Uzbekistan’s ties with Washington have also had their ups-and-downs. Closer relations were sealed with U.S. access to an air base used to move materiel and personnel to the ongoing war effort in Afghanistan. That relationship was derailed following Washington’s criticism of the Andijan massacre, in which Uzbek security forces shot and killed unarmed protesters in 2005. Following the incident, Tashkent evicted the United States from the air base in Uzbekistan and Putin quickly moved to rekindle ties with Karimov and has been courting Tashkent ever since.
Yet China remains the largest economic player Central Asia and has heavily invested in infrastructure across the region to promote its “One Belt, One Road” project, a 21st-century version of the Silk Road that’s intended to connect China to Europe through the Central Asian countries. But while Beijing is an important economic force, it has so far largely refrained from playing a larger political or security role in the region. The United States, meanwhile, has significantly scaled back its footprint in Central Asia following the drawdown of operations in Afghanistan and the closure of U.S. air bases in Uzbekistan and neighboring Kyrgyzstan.
Moscow, in contrast, has pushed to solidify its influence in Central Asia through regional organizations like the Collective Security Treaty Organization, a Russia-led military bloc, of which Kazakhstan, Kyrgyzstan, and Tajikistan are members, and the Eurasian Economic Union, which Kazakhstan and Kyrgyzstan have joined. Uzbekistan has so far resisted membership in these organizations, despite Putin’s entreaties, and whether Mirziyoyev opts for closer ties with Russia will have a major effect on Uzbekistan’s future.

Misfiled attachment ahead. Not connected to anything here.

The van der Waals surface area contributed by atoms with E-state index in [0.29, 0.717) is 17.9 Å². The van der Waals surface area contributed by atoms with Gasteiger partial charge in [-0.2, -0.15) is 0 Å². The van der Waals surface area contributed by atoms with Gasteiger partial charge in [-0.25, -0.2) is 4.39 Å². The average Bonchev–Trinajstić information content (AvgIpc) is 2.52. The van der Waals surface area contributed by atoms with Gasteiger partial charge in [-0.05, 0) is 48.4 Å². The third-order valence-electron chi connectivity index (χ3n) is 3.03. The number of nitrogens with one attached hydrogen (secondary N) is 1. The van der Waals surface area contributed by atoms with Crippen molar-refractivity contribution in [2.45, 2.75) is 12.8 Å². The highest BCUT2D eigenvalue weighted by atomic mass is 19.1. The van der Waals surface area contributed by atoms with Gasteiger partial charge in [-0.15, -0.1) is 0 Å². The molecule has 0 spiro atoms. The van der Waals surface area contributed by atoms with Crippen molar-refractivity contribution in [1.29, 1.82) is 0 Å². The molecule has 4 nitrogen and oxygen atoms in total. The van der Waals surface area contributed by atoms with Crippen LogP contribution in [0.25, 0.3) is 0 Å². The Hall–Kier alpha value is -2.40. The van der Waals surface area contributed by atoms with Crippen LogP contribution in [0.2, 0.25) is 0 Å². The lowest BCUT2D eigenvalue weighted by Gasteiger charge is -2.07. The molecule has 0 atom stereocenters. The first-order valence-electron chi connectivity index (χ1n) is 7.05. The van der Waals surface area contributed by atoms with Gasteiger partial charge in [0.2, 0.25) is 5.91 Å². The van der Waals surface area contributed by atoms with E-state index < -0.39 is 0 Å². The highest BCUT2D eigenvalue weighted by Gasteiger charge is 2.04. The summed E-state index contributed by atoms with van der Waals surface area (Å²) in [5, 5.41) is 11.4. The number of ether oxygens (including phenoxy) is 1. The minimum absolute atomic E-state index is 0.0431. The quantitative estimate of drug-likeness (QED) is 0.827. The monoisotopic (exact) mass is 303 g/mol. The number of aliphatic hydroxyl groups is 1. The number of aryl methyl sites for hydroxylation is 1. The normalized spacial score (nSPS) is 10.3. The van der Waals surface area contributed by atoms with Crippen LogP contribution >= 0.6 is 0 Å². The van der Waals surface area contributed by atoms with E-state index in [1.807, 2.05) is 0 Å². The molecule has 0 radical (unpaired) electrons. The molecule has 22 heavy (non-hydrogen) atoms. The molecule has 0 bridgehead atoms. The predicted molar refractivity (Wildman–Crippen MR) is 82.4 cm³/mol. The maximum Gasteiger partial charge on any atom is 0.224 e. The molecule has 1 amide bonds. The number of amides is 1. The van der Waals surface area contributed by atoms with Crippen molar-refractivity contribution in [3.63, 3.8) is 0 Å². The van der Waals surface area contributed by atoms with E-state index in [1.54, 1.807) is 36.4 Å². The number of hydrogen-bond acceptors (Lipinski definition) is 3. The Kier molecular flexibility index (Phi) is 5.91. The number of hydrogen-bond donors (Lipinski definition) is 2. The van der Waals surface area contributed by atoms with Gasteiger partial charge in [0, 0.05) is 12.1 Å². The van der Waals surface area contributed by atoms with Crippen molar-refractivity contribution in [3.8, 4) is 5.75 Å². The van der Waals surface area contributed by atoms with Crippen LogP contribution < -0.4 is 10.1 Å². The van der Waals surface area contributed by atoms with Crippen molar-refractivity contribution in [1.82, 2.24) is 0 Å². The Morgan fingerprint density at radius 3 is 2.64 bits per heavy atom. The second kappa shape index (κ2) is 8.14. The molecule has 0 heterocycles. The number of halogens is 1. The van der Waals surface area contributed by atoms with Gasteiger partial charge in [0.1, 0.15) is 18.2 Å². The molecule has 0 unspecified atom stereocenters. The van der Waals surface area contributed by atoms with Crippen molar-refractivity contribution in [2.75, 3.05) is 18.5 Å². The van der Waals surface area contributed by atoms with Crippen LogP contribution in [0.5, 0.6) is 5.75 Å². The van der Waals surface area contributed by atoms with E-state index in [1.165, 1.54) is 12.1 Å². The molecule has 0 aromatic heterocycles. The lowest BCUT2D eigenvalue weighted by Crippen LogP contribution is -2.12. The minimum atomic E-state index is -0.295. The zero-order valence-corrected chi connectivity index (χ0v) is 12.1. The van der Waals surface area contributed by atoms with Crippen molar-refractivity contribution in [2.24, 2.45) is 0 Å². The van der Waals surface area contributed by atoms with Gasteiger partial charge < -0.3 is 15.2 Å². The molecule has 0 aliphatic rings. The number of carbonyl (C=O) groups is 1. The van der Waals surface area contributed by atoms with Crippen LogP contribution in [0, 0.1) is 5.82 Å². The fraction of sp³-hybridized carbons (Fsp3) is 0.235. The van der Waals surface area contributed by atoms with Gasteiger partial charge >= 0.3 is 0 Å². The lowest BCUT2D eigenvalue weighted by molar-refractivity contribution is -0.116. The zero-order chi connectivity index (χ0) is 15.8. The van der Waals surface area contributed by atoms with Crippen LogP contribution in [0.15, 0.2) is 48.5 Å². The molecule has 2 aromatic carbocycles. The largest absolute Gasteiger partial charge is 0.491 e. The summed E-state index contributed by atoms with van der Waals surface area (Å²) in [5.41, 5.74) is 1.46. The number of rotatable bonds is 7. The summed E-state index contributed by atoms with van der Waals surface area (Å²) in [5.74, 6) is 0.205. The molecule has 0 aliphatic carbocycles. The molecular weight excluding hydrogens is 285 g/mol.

“The Russians are playing a long game in Central Asia,” said Nishanov. “Mirziyoyev is certainly the preferred candidate for the Kremlin as he is a product of the current system.”
Relations with Uzbekistan’s Central Asian neighbors will also loom large over Mirziyoyev in the coming months. Nursultan Nazarbayev, the president of Kazakhstan, and Almazbek Atambayev, the president of Kyrgyzstan, both skipped Karimov’s state funeral in the ancient Silk Road city of Samarkand. Nazarbayev and Karimov have been competing for regional leadership. Kazakhstan, in large part thanks to its oil wealth, emerged as the richest country in Central Asia, fueling the rivalry between the two autocratic heads of state. Uzbekistan’s relations with Kyrgyzstan have been even more delicate, with Karimov halting the supply of natural gas several times to his smaller neighbor to cow Kyrgyz leadership into changing policies that he did not like. In 1999, for example, the Uzbek leader demanded that former Kyrgyz president Askar Akayev stop democratic reforms he was carrying out or face having the country’s energy supplies cut off.
According to Stronski, how Uzbekistan’s next president decides to deal with other countries in Central Asia could be an important way for the new leader to leave his mark on the country and cement his hold on power.
“How will the next leader seek to solidify his legitimacy?” said Stronski. “He might want to pick a fight with one of the neighbors or have a standoff to make a point.”Top